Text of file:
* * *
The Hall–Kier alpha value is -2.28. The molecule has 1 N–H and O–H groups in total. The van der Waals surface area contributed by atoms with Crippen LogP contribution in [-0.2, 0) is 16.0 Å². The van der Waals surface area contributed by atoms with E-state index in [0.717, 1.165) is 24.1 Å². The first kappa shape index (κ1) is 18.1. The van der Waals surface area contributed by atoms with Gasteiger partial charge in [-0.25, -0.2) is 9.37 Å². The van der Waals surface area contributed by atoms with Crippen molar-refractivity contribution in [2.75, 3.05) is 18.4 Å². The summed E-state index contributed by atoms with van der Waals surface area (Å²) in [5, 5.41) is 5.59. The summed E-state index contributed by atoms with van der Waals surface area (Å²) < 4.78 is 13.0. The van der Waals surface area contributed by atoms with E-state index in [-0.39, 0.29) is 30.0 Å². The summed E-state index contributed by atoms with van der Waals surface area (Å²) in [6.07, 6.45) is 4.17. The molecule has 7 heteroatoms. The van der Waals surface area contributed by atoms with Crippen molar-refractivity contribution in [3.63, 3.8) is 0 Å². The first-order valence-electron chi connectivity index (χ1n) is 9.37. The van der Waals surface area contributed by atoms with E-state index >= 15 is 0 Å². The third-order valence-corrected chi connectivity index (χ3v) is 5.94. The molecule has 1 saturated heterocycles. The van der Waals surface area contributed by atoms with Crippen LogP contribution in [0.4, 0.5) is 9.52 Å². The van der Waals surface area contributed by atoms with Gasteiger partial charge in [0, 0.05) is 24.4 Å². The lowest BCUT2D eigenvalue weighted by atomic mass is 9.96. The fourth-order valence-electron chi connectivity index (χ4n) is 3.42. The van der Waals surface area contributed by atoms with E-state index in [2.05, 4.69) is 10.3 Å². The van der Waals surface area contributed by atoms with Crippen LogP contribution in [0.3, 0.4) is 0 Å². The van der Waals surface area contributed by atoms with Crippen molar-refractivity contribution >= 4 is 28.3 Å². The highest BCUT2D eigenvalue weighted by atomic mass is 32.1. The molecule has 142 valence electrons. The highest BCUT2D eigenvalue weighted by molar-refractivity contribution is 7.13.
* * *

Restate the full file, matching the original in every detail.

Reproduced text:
The Hall–Kier alpha value is -2.28. The molecule has 1 N–H and O–H groups in total. The van der Waals surface area contributed by atoms with Crippen LogP contribution in [-0.2, 0) is 16.0 Å². The van der Waals surface area contributed by atoms with E-state index in [0.717, 1.165) is 24.1 Å². The first kappa shape index (κ1) is 18.1. The van der Waals surface area contributed by atoms with Gasteiger partial charge in [-0.25, -0.2) is 9.37 Å². The van der Waals surface area contributed by atoms with Crippen molar-refractivity contribution in [2.75, 3.05) is 18.4 Å². The summed E-state index contributed by atoms with van der Waals surface area (Å²) in [5, 5.41) is 5.59. The summed E-state index contributed by atoms with van der Waals surface area (Å²) < 4.78 is 13.0. The van der Waals surface area contributed by atoms with E-state index in [-0.39, 0.29) is 30.0 Å². The summed E-state index contributed by atoms with van der Waals surface area (Å²) in [6.07, 6.45) is 4.17. The molecule has 7 heteroatoms. The van der Waals surface area contributed by atoms with Crippen molar-refractivity contribution in [3.63, 3.8) is 0 Å². The first-order valence-electron chi connectivity index (χ1n) is 9.37. The van der Waals surface area contributed by atoms with E-state index >= 15 is 0 Å². The third-order valence-corrected chi connectivity index (χ3v) is 5.94. The molecule has 1 saturated heterocycles. The van der Waals surface area contributed by atoms with Crippen LogP contribution in [0.4, 0.5) is 9.52 Å². The van der Waals surface area contributed by atoms with Gasteiger partial charge in [0, 0.05) is 24.4 Å². The lowest BCUT2D eigenvalue weighted by atomic mass is 9.96. The fourth-order valence-electron chi connectivity index (χ4n) is 3.42. The van der Waals surface area contributed by atoms with E-state index in [2.05, 4.69) is 10.3 Å². The van der Waals surface area contributed by atoms with Crippen LogP contribution in [0.3, 0.4) is 0 Å². The van der Waals surface area contributed by atoms with Crippen molar-refractivity contribution >= 4 is 28.3 Å². The highest BCUT2D eigenvalue weighted by atomic mass is 32.1. The molecule has 142 valence electrons. The highest BCUT2D eigenvalue weighted by molar-refractivity contribution is 7.13.